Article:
Like many nurses, Heather Hightower, MSEd, RN, CPHON, didn’t plan to become a nurse. But they’ve found a career in pediatric hematology/oncology nursing that fulfills their passions for science and for working with an adolescent and young adult population. For today’s celebration of Pediatric Hematology/Oncology Nurses Day, Hightower shared some thoughts on this career path.
Hightower is now the office practice nurse for the Adolescent and Young Adult Program at Memorial Sloan Kettering Cancer Center, and their nursing path started with an undergrad degree in religious studies, a master’s degree in education, and some time as a high school science teacher in New York. Hightower says they realized nursing was a field they were interested in pursuing.
Heather Hightower, MSEd, RN, CPHON
“I love education and teaching students,” they say, and their current role helps a younger population navigate a cancer diagnosis while grappling with essential life questions of “Who am I?” and “What can I be in this world?” The work is Hightower’s sweet spot. “That population needs additional support because they are navigating so many things at the same time, and then they have a cancer diagnosis and everything gets derailed,” they say. As a nurse and an educator, Hightower pulls on all of their experiences and skills each day. “It’s so human and so science-y at the same time,” they say.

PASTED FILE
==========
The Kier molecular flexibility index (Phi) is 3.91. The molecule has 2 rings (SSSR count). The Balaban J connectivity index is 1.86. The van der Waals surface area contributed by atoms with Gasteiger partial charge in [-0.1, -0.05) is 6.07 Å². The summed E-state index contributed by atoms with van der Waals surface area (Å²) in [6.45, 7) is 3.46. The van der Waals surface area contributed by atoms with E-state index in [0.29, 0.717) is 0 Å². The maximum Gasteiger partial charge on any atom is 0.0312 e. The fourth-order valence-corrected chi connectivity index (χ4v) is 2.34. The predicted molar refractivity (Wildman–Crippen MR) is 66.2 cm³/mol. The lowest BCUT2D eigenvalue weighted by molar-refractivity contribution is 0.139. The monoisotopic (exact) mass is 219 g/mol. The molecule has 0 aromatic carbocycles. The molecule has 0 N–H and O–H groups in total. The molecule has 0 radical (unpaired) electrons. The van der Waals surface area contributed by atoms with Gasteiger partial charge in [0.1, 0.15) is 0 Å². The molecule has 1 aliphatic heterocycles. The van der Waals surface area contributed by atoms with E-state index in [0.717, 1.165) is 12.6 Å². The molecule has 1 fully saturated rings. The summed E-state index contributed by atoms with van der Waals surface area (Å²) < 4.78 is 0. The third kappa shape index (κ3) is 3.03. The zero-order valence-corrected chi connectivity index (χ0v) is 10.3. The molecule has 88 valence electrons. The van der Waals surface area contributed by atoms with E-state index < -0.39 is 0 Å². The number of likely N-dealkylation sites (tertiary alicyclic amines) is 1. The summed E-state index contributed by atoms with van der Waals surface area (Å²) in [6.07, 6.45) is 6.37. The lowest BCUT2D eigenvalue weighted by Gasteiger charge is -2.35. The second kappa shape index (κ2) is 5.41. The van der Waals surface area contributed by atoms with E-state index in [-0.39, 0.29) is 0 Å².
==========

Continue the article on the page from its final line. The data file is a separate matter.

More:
From Job Fair to New Specialty
Thinking they’d like to be a midwife or a labor and delivery nurse and playing with the idea of returning to New York, Hightower says a conversation at a job fair unexpectedly led them to Memorial Sloan Kettering Cancer Center. The hospital didn’t have a labor and delivery department, but they did have a women’s health department, and Hightower eventually began working there with gynecology oncology and breast oncology patients as an inpatient bedside nurse. “But I missed working with a kids,” they say.
A mentorship program led them to pediatric oncology and eventually to their current role where they work with adolescents and young adults aged 15 to 39. The Adolescent and Young Adult Program at Memorial Sloan Kettering supports patients from all angles, and Hightower makes personal connections with their patients and with all the other departments they might need. “We consider what are the supports they need,” they say. “They need counseling, social work, vocational and school support, but also nursing that supports health literacy development and supports social development.”
Helping Patients Through the Cancer Journey
For Hightower, the unease and struggle to find a place in a new situation hits home. “I remember what it’s like to be a new kid and try to make new friends,” they say. “So I see them come in and feel this is so foreign to them and they just want to find someone they can connect with so they aren’t doing this alone,” they say. “It’s the same idea, just a different location.”